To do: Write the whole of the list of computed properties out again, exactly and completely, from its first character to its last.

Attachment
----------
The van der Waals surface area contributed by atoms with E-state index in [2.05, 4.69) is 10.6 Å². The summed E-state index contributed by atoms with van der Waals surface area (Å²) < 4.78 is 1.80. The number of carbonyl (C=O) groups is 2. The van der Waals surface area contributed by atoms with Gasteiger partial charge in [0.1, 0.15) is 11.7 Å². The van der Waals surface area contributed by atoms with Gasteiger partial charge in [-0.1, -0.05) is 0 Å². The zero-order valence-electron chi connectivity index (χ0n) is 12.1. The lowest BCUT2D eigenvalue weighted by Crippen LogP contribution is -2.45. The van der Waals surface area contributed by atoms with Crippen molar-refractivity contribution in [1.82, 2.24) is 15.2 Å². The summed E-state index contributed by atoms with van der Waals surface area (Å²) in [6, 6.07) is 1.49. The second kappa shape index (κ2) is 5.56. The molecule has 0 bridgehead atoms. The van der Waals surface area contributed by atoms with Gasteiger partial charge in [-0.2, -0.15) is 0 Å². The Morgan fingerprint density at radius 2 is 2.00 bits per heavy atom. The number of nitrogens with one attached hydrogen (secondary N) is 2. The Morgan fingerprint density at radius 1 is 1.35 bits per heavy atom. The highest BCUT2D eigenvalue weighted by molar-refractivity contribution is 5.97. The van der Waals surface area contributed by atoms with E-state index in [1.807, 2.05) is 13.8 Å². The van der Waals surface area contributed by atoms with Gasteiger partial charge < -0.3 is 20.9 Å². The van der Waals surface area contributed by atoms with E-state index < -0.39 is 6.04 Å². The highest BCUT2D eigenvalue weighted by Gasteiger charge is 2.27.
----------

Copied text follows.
The van der Waals surface area contributed by atoms with E-state index in [2.05, 4.69) is 10.6 Å². The summed E-state index contributed by atoms with van der Waals surface area (Å²) < 4.78 is 1.80. The number of carbonyl (C=O) groups is 2. The van der Waals surface area contributed by atoms with Gasteiger partial charge in [0.1, 0.15) is 11.7 Å². The van der Waals surface area contributed by atoms with Gasteiger partial charge in [-0.1, -0.05) is 0 Å². The zero-order valence-electron chi connectivity index (χ0n) is 12.1. The lowest BCUT2D eigenvalue weighted by Crippen LogP contribution is -2.45. The van der Waals surface area contributed by atoms with Crippen molar-refractivity contribution in [1.82, 2.24) is 15.2 Å². The summed E-state index contributed by atoms with van der Waals surface area (Å²) in [6, 6.07) is 1.49. The second kappa shape index (κ2) is 5.56. The molecule has 0 bridgehead atoms. The van der Waals surface area contributed by atoms with Gasteiger partial charge in [-0.2, -0.15) is 0 Å². The Morgan fingerprint density at radius 2 is 2.00 bits per heavy atom. The number of nitrogens with one attached hydrogen (secondary N) is 2. The Morgan fingerprint density at radius 1 is 1.35 bits per heavy atom. The highest BCUT2D eigenvalue weighted by molar-refractivity contribution is 5.97. The van der Waals surface area contributed by atoms with E-state index in [1.807, 2.05) is 13.8 Å². The van der Waals surface area contributed by atoms with Gasteiger partial charge < -0.3 is 20.9 Å². The van der Waals surface area contributed by atoms with E-state index < -0.39 is 6.04 Å². The highest BCUT2D eigenvalue weighted by Gasteiger charge is 2.27.